Foreword Reviews


Lost loved ones live on in our memories—at least, that’s what people say. For salty, sarcastic Minerva Rus, memory has the power to resurrect the people she’s lost. Part psychedelic journey, part conspiracy theory, Memortality is an unforgiving fantasy about unfulfilled desire and overcoming unimaginable obstacles.

After a tragic traffic accident that costs Minerva the use of her lower body and her best friend, Raven, Minerva learns that she can summon the dead through her memory. Her power gives her access to a world she didn’t know existed, but it also makes her a target for people who want to misuse her gift. Minerva, who uses a wheelchair, considers her first enemy to be her own unreliable body. However, as she learns to trust herself, she loses her self-hatred.

It’s refreshing to find a disabled main character who isn’t limited by her wheelchair, although Memortality does follow ableist tropes. When she’s reunited with her dead best friend, Raven, Minerva stops thinking of herself as “broken” and begins to see herself as powerful and desirable. Together, the friends face off against a government agent who pursues them through the labyrinth of Minerva’s imagination.

Punchy and fast paced, Memortality reads like a graphic novel. Its short chapters are exciting, well plotted, and compelling. Provost, a reporter, is a no-nonsense writer who delivers on the action without ruminating too much on character motivation or description. His style makes the trippy landscapes and mind-bending plot points more believable and adds a thrilling edge to the novel.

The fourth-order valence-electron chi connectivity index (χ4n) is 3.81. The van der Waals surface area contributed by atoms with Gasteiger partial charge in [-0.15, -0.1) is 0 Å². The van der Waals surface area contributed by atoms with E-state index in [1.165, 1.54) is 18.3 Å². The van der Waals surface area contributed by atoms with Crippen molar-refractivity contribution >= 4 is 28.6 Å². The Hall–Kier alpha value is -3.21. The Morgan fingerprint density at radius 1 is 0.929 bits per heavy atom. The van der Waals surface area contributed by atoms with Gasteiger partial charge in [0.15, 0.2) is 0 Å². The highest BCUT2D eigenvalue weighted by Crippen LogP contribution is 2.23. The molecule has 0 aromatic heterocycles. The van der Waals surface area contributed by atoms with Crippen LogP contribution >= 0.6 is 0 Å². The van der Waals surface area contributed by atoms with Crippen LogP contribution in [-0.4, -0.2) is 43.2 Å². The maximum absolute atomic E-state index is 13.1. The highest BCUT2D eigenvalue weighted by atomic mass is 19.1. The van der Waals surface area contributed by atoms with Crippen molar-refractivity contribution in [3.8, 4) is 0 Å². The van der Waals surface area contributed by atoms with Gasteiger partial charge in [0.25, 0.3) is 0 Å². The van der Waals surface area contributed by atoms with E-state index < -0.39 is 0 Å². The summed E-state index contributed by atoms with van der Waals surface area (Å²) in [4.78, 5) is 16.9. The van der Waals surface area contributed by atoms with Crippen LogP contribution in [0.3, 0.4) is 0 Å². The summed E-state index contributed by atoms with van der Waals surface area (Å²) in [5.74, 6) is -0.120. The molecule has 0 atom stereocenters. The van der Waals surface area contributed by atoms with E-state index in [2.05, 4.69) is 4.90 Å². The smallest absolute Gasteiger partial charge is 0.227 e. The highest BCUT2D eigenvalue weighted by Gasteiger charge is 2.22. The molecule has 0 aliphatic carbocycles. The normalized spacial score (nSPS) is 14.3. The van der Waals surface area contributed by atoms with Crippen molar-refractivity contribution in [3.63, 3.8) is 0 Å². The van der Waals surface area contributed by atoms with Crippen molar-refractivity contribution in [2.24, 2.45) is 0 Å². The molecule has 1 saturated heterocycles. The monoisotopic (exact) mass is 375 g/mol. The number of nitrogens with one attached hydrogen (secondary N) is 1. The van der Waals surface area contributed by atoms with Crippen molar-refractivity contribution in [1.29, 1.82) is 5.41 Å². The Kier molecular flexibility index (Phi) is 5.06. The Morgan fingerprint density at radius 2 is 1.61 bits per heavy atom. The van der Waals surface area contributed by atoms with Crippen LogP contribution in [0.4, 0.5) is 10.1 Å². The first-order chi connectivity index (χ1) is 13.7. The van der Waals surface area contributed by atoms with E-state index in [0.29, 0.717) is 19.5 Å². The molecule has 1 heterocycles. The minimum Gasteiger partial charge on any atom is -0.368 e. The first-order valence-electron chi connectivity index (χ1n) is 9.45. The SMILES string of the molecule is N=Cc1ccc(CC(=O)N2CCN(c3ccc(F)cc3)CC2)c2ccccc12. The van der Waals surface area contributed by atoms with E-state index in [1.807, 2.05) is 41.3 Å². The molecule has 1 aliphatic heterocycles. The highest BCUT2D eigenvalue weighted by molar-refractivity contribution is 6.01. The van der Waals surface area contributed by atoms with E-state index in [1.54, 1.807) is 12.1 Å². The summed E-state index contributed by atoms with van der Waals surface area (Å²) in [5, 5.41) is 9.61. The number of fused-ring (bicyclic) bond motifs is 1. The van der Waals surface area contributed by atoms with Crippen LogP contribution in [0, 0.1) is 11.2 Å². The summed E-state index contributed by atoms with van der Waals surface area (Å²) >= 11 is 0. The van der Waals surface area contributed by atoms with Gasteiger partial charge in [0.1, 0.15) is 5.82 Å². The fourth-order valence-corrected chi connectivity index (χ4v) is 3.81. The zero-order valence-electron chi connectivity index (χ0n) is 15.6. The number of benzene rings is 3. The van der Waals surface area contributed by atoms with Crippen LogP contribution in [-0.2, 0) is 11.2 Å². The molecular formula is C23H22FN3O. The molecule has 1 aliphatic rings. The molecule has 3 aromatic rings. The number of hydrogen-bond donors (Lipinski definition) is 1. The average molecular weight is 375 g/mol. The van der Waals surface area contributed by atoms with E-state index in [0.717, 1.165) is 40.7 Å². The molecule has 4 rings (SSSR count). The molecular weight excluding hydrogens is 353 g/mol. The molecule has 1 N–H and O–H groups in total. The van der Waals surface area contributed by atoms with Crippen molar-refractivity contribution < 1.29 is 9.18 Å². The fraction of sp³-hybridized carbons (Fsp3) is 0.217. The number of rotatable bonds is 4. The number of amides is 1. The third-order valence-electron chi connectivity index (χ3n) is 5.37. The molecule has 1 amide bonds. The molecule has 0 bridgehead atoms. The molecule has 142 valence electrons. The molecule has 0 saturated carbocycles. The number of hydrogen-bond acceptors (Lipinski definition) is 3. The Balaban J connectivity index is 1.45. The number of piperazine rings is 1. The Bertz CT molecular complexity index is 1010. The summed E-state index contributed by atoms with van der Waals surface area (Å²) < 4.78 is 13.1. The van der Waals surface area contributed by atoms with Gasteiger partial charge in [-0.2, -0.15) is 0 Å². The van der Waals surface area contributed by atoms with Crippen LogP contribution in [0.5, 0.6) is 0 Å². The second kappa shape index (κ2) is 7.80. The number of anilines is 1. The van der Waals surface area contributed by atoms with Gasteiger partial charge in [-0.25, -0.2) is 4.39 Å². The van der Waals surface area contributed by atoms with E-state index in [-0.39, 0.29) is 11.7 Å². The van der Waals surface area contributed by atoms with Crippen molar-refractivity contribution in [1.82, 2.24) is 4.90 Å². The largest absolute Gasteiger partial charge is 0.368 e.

As Minerva regains her confidence, she finds out what she’s truly capable of. As she learns to use her incredible powers, she explores the depths of her mind in this vivid crossover fantasy.

Reviewed by Claire Rudy Foster

Disclosure: This article is not an endorsement, but a review. The author of this book provided free copies of the book to have their book reviewed by a professional reviewer. No fee was paid by the author for this review. Foreword Reviews only recommends books that we love. Foreword Magazine, Inc. is disclosing this in accordance with the Federal Trade Commission’s 16 CFR, Part 255.

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